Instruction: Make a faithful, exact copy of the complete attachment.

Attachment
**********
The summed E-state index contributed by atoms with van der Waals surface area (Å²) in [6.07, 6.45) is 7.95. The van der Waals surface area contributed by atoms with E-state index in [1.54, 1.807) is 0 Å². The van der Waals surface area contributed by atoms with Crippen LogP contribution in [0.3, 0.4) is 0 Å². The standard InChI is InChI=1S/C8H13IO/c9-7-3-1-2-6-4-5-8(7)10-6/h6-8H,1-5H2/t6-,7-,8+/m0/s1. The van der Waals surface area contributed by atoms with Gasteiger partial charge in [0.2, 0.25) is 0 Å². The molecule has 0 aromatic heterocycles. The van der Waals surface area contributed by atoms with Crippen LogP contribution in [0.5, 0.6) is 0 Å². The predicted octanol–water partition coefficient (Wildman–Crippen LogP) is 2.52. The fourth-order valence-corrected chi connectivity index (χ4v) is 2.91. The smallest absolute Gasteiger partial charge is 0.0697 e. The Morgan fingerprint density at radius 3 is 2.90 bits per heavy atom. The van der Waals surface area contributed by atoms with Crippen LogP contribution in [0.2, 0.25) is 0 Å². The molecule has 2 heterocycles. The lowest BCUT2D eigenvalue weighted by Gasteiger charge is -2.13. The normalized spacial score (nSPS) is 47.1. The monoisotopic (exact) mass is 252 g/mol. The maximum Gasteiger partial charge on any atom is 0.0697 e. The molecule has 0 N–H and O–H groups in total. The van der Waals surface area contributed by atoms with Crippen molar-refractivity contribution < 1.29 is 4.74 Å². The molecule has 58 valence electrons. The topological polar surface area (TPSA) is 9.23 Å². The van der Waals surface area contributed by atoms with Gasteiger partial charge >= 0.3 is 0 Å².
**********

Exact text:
The summed E-state index contributed by atoms with van der Waals surface area (Å²) in [6.07, 6.45) is 7.95. The van der Waals surface area contributed by atoms with E-state index in [1.54, 1.807) is 0 Å². The van der Waals surface area contributed by atoms with Crippen LogP contribution in [0.3, 0.4) is 0 Å². The standard InChI is InChI=1S/C8H13IO/c9-7-3-1-2-6-4-5-8(7)10-6/h6-8H,1-5H2/t6-,7-,8+/m0/s1. The van der Waals surface area contributed by atoms with Gasteiger partial charge in [0.2, 0.25) is 0 Å². The molecule has 0 aromatic heterocycles. The van der Waals surface area contributed by atoms with Crippen LogP contribution in [0.5, 0.6) is 0 Å². The predicted octanol–water partition coefficient (Wildman–Crippen LogP) is 2.52. The fourth-order valence-corrected chi connectivity index (χ4v) is 2.91. The smallest absolute Gasteiger partial charge is 0.0697 e. The Morgan fingerprint density at radius 3 is 2.90 bits per heavy atom. The van der Waals surface area contributed by atoms with Crippen LogP contribution in [0.2, 0.25) is 0 Å². The molecule has 2 heterocycles. The lowest BCUT2D eigenvalue weighted by Gasteiger charge is -2.13. The normalized spacial score (nSPS) is 47.1. The monoisotopic (exact) mass is 252 g/mol. The maximum Gasteiger partial charge on any atom is 0.0697 e. The molecule has 0 N–H and O–H groups in total. The van der Waals surface area contributed by atoms with Crippen molar-refractivity contribution < 1.29 is 4.74 Å². The molecule has 58 valence electrons. The topological polar surface area (TPSA) is 9.23 Å². The van der Waals surface area contributed by atoms with Gasteiger partial charge >= 0.3 is 0 Å².